Zacharie Scheurer/AP

General Motors is selling its European unit, Opel, to rival Peugeot for $1.9 billion, forcing America's largest car maker to take a $4 billion charge against earnings to account for a decline in Opel's value. The sale will reduce GM's revenue going forward, and will result in a short-term reduction in GM profits. Though investors bid up GM's stock price in recent weeks on rumors of this deal, the details disappointed somewhat, as the stock fell more than 2% in early trading Monday.

Fighting over scraps: European politicians are already scrambling for guarantees that the deal won't result in job losses, but workforce reductions will be part of Peugeot's strategy to put Opel in the black. The global auto industry is moving towards automating manufacturing in high-wage countries. U.S. employment in auto manufacturing, for instance, declined by more than 7% over the past decade even as sales of light vehicles have risen by just shy of 9%.

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Facebook boycott organizers share details on their Zuckerberg meeting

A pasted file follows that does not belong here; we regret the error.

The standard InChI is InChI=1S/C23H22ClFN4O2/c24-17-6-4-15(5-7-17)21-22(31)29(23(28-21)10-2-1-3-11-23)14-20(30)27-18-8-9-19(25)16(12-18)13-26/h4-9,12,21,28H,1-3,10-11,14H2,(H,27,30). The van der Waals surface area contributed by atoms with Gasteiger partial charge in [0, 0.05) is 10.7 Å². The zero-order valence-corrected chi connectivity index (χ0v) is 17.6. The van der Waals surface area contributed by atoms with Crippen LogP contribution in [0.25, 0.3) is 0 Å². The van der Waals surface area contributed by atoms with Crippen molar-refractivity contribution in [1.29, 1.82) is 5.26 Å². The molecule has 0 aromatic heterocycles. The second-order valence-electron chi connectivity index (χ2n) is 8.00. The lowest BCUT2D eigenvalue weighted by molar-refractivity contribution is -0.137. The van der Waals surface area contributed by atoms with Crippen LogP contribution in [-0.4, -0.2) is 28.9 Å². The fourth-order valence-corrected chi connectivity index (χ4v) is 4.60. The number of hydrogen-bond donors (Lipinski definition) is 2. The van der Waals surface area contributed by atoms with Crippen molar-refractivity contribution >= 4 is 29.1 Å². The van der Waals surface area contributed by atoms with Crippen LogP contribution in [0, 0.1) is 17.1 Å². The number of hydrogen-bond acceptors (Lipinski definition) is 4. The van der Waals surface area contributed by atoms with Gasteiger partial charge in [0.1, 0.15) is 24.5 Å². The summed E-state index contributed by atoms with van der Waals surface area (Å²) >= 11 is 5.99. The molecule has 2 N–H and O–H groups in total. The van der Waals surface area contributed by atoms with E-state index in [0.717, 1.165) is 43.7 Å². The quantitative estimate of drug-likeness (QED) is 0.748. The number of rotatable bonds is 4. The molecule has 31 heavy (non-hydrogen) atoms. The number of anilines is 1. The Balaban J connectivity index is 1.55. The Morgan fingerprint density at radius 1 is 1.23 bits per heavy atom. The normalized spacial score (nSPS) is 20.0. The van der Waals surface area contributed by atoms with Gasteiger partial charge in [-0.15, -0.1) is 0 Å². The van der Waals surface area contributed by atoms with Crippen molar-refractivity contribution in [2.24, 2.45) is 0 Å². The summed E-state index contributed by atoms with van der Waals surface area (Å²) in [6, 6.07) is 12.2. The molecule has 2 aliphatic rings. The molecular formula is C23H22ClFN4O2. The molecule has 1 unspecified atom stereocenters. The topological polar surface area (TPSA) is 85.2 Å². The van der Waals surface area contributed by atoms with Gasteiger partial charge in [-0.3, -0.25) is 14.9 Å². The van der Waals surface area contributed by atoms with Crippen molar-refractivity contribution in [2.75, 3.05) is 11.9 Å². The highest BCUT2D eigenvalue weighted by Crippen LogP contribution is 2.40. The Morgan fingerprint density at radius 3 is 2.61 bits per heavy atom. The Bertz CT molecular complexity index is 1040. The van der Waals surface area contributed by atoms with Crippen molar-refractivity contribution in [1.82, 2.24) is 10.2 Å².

Facebook is in the midst of the largest ad boycott in its history, with nearly 1,000 brands having stopped paid advertising in July because they feel Facebook hasn't done enough to remove hate speech from its namesake app and Instagram.

Axios Re:Cap spoke with the boycott's four main organizers, who met on Tuesday with CEO Mark Zuckerberg and other top Facebook executives, to learn why they organized the boycott, what they took from the meeting, and what comes next.

Boycott organizers slam Facebook following tense virtual meeting

Illustration: Sarah Grillo/Axios

Civil rights leaders blasted Facebook's top executives shortly after speaking with them on Tuesday, saying that the tech giant's leaders "failed to meet the moment" and were "more interested in having a dialogue than producing outcomes."

Why it matters: The likely fallout from the meeting is that the growing boycott of Facebook's advertising platform, which has reached nearly 1000 companies in less than a month, will extend longer than previously anticipated, deepening Facebook's public relations nightmare.

Steve Scalise PAC invites donors to fundraiser at Disney World

Photo: Kevin Lamarque-Pool/Getty Images

House Minority Whip Steve Scalise’s PAC is inviting lobbyists to attend a four-day “Summer Meeting” at Disney World's Polynesian Village in Florida, all but daring donors to swallow their concern about coronavirus and contribute $10,000 to his leadership PAC.

Why it matters: Scalise appears to be the first House lawmakers to host an in-person destination fundraiser since the severity of pandemic became clear. The invite for the “Summer Meeting” for the Scalise Leadership Fund, obtained by Axios, makes no mention of COVID-19.